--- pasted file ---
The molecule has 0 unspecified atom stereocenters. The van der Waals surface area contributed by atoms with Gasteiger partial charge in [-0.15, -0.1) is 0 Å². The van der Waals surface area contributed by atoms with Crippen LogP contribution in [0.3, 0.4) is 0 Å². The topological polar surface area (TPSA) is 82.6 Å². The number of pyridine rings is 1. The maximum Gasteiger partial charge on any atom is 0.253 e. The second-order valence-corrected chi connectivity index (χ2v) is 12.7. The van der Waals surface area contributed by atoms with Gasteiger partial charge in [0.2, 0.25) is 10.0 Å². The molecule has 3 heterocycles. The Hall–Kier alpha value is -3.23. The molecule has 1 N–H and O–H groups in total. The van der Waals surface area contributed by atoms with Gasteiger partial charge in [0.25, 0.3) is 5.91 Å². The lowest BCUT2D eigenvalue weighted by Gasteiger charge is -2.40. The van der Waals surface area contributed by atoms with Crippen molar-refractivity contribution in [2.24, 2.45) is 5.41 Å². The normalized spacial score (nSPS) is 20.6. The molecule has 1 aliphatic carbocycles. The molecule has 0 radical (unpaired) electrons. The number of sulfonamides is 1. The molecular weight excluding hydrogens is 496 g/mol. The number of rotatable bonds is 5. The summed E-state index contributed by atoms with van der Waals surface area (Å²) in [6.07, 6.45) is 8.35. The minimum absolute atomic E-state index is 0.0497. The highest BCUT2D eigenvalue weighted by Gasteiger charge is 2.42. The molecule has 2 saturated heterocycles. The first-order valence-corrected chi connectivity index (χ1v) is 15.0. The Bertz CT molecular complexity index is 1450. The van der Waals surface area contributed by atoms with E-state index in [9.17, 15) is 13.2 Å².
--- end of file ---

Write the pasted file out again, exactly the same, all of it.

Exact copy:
The molecule has 0 unspecified atom stereocenters. The van der Waals surface area contributed by atoms with Gasteiger partial charge in [-0.15, -0.1) is 0 Å². The van der Waals surface area contributed by atoms with Crippen LogP contribution in [0.3, 0.4) is 0 Å². The topological polar surface area (TPSA) is 82.6 Å². The number of pyridine rings is 1. The maximum Gasteiger partial charge on any atom is 0.253 e. The second-order valence-corrected chi connectivity index (χ2v) is 12.7. The van der Waals surface area contributed by atoms with Gasteiger partial charge in [0.2, 0.25) is 10.0 Å². The molecule has 3 heterocycles. The Hall–Kier alpha value is -3.23. The molecule has 1 N–H and O–H groups in total. The van der Waals surface area contributed by atoms with Gasteiger partial charge in [0.25, 0.3) is 5.91 Å². The lowest BCUT2D eigenvalue weighted by Gasteiger charge is -2.40. The van der Waals surface area contributed by atoms with Crippen molar-refractivity contribution in [2.24, 2.45) is 5.41 Å². The normalized spacial score (nSPS) is 20.6. The molecule has 1 aliphatic carbocycles. The molecule has 0 radical (unpaired) electrons. The number of sulfonamides is 1. The molecular weight excluding hydrogens is 496 g/mol. The number of rotatable bonds is 5. The summed E-state index contributed by atoms with van der Waals surface area (Å²) in [6.07, 6.45) is 8.35. The minimum absolute atomic E-state index is 0.0497. The highest BCUT2D eigenvalue weighted by Gasteiger charge is 2.42. The molecule has 2 saturated heterocycles. The first-order valence-corrected chi connectivity index (χ1v) is 15.0. The Bertz CT molecular complexity index is 1450. The van der Waals surface area contributed by atoms with E-state index in [9.17, 15) is 13.2 Å².